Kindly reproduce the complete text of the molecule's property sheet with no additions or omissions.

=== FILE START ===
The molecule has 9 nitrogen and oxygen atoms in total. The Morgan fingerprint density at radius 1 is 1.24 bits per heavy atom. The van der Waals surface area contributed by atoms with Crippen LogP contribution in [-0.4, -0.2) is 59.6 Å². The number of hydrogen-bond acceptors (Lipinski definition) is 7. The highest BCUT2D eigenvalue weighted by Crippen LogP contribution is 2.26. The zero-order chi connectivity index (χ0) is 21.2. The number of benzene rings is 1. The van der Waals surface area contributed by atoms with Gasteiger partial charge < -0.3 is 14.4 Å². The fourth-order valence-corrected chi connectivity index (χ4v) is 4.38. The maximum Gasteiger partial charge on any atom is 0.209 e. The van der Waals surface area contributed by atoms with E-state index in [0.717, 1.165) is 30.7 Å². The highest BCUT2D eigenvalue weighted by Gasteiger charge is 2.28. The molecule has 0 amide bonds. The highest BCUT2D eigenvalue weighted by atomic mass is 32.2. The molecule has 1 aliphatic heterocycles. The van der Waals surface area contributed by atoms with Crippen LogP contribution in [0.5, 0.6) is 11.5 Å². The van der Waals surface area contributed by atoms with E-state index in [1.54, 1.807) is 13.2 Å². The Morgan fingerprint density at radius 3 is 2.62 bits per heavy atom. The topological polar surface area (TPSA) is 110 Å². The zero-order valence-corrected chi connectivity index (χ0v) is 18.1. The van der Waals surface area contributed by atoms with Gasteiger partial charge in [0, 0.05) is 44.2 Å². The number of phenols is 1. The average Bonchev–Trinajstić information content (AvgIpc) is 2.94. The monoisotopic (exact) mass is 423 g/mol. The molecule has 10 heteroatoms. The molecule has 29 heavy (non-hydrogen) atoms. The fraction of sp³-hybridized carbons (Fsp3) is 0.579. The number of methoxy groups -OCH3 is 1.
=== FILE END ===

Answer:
The molecule has 9 nitrogen and oxygen atoms in total. The Morgan fingerprint density at radius 1 is 1.24 bits per heavy atom. The van der Waals surface area contributed by atoms with Crippen LogP contribution in [-0.4, -0.2) is 59.6 Å². The number of hydrogen-bond acceptors (Lipinski definition) is 7. The highest BCUT2D eigenvalue weighted by Crippen LogP contribution is 2.26. The zero-order chi connectivity index (χ0) is 21.2. The number of benzene rings is 1. The van der Waals surface area contributed by atoms with Gasteiger partial charge < -0.3 is 14.4 Å². The fourth-order valence-corrected chi connectivity index (χ4v) is 4.38. The maximum Gasteiger partial charge on any atom is 0.209 e. The van der Waals surface area contributed by atoms with E-state index in [0.717, 1.165) is 30.7 Å². The highest BCUT2D eigenvalue weighted by Gasteiger charge is 2.28. The molecule has 0 amide bonds. The highest BCUT2D eigenvalue weighted by atomic mass is 32.2. The molecule has 1 aliphatic heterocycles. The van der Waals surface area contributed by atoms with Crippen LogP contribution in [0.5, 0.6) is 11.5 Å². The van der Waals surface area contributed by atoms with E-state index in [1.54, 1.807) is 13.2 Å². The Morgan fingerprint density at radius 3 is 2.62 bits per heavy atom. The topological polar surface area (TPSA) is 110 Å². The zero-order valence-corrected chi connectivity index (χ0v) is 18.1. The van der Waals surface area contributed by atoms with Gasteiger partial charge in [0, 0.05) is 44.2 Å². The number of phenols is 1. The average Bonchev–Trinajstić information content (AvgIpc) is 2.94. The monoisotopic (exact) mass is 423 g/mol. The molecule has 10 heteroatoms. The molecule has 29 heavy (non-hydrogen) atoms. The fraction of sp³-hybridized carbons (Fsp3) is 0.579. The number of methoxy groups -OCH3 is 1.